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event as a gesture of solidarity and expected the law will change here. i think it's only a matter of time. it is, of course, a decision for the northern ireland assembly, but i'm confident that, like other western european countries, they will make that decision in due course. those comments were welcomed by pride organisers. northern ireland is still lagging behind the rest of the uk in terms of laws that have been enacted there and they are still not enacted here. it's time we as a community demand change, we demand the same rights as the rest of the united kingdom. the devolved administration, which will have to make a decision on marriage laws here, is currently suspended, because of a dispute between the dup and sinn fein. but during the last period of government, the dup were able to veto a measure which would have led to same—sex marriage. mr varadkar‘s intervention may increase the pressure to change the law. but this is a society where religious conservatives remain influential.
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and that change will be resisted. john campbell, bbc news, belfast. president trump is beginning a 17 day golfing holiday, but his russian counterpart vladimir putin, had more energetic pursuits in mind for his summer break. as part of a three day trip to the siberian wilderness, he's been fishing, swimming and hunting. and once again baring his chest for the cameras. we all give much thanks! a stately home in north yorkshire has transferred part of its art collection to public ownership to settle a tax bill. the pieces which include romans cauldrons and features of mythical characters
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remain on show at castle howard in york —— roman sculptures. the family treasures were collected at castle howard in the 17th and 18th century, treasures as for now are effectively owned by the british taxpayers. 0wners effectively owned by the british taxpayers. owners of the 89 treasures are owned by the nationally in liverpool, a deal that allows castle howard to wipe out an outstanding tax bill of £5.5 million. it's called the acceptance scheme and it allows families to pay their tax bills with works of art as long as those works of art are shown to the public, which is great for the regions and the visiting public. for castle howard it is a win—win situation, the 89 items will still be kept and displayed here, a solution which for the owner means fewer sleepless nights. the £5 million we would have had to find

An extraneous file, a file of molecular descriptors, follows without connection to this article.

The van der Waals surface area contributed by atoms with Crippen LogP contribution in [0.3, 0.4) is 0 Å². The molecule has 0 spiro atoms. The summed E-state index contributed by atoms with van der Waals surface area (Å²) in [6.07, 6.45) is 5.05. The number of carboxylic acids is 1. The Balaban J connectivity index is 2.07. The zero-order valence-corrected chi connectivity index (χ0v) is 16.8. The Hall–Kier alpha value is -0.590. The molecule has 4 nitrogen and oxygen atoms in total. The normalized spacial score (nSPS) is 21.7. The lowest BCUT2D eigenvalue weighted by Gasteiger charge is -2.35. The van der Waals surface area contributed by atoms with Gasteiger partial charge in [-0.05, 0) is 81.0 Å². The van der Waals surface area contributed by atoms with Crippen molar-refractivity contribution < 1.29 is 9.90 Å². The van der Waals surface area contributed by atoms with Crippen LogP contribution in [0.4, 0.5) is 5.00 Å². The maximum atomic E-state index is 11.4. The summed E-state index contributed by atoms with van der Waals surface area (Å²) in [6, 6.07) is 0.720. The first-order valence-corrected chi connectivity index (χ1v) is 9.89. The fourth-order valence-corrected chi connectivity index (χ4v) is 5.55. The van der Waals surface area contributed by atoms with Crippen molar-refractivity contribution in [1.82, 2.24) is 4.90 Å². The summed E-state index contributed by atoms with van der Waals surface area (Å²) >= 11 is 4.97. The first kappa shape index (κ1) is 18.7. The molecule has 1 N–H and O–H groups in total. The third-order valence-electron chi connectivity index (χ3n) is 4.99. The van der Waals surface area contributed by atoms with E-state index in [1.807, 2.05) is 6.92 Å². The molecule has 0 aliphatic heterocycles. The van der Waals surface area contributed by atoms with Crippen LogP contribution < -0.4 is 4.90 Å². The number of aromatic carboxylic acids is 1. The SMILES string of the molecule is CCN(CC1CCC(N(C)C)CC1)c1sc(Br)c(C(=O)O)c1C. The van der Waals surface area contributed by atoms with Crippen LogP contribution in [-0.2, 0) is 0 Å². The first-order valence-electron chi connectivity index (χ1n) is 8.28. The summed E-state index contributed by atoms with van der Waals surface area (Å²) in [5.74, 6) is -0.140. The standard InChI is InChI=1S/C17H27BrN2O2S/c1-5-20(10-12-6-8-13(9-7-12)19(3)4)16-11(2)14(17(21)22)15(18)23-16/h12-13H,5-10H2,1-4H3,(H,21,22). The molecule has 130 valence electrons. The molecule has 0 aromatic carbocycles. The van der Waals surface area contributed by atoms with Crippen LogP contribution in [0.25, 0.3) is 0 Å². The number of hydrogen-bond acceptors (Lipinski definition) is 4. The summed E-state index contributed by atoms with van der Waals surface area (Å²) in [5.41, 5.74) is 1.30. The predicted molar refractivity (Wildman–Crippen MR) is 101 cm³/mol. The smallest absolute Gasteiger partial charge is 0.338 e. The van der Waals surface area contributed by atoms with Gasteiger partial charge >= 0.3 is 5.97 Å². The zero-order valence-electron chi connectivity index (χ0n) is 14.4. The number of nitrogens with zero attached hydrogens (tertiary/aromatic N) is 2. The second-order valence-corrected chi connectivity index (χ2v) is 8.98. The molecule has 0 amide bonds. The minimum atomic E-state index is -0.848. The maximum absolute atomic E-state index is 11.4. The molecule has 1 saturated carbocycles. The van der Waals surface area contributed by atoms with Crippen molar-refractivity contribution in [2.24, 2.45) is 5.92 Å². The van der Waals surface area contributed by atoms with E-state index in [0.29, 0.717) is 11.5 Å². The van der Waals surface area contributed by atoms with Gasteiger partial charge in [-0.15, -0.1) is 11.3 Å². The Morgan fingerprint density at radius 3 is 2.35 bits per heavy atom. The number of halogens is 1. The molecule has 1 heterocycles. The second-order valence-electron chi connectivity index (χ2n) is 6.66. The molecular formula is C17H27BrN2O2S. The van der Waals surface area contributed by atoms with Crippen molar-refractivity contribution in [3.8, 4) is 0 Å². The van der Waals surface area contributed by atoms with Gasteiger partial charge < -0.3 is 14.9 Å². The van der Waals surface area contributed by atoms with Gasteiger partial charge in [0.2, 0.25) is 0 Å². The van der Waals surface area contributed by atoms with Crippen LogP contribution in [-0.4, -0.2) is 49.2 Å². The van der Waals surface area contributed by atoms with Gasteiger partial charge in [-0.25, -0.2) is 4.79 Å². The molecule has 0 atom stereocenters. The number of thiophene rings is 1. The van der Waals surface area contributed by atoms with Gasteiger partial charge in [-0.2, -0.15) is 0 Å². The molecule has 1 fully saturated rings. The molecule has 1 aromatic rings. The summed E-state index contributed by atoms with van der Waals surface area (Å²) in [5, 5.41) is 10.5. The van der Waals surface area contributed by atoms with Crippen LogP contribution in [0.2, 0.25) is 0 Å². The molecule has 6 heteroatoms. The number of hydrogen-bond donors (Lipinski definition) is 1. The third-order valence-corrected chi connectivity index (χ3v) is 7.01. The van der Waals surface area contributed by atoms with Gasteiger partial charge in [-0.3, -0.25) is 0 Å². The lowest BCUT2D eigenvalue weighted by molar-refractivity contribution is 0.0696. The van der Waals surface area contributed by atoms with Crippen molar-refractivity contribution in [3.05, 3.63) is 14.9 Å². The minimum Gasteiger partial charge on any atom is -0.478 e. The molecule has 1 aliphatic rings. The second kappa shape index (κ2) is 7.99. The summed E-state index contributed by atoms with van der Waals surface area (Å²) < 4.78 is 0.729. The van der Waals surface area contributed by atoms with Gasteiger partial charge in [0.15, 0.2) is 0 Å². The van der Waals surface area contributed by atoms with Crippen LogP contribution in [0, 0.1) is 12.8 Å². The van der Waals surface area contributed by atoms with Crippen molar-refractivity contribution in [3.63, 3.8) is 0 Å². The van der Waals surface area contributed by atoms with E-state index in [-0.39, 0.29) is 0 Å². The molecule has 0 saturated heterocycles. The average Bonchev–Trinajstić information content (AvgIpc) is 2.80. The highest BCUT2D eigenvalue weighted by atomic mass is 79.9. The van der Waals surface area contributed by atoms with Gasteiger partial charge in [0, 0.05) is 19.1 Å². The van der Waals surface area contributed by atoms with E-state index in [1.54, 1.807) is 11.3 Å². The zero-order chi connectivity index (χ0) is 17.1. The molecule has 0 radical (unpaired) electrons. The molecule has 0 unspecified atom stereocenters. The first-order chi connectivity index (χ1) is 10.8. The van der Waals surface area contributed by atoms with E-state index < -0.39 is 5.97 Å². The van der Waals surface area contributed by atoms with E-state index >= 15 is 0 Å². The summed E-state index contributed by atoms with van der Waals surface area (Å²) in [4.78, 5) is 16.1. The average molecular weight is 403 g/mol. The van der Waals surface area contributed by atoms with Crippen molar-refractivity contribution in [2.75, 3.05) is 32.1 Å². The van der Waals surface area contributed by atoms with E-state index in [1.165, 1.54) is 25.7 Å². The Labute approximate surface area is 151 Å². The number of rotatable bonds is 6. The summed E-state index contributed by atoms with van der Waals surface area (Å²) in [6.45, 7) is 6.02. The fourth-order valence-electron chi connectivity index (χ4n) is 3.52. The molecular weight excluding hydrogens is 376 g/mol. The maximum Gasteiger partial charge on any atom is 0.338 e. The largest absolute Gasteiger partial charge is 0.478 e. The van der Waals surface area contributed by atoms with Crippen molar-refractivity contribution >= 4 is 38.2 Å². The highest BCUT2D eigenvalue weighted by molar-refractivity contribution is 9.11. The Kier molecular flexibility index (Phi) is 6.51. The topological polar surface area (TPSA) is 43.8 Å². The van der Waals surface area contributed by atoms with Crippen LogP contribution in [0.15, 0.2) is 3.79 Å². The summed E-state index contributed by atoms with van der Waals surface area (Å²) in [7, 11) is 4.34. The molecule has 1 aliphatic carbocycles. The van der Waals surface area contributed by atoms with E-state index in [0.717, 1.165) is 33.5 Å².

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from other sources, like selling more objects or land, which would then have incurred more tax, which then have incurred more tax, which then would have incurred finding the tax again, it means that cycle is broken and we can get on with the business of preserving and looking after castle howard. although we as taxpayers now kind of loanees treasures they will be staying put. this stately setting still it seems there rightly home. —— now kind of own these treasures. now time for the weather. hope you didn't catch the showers today, some real deluges around and asa today, some real deluges around and as a result of those that helps us in the weather centre because we see someone for weather watcher pictures coming through. this was the menacing cloud in kent, one of my favourites that was sent through the day. and a double rainbow, always a good one when we have these showers around and yes we have these showers around and yes we have more showers to come into the day ahead. today's were pretty nasty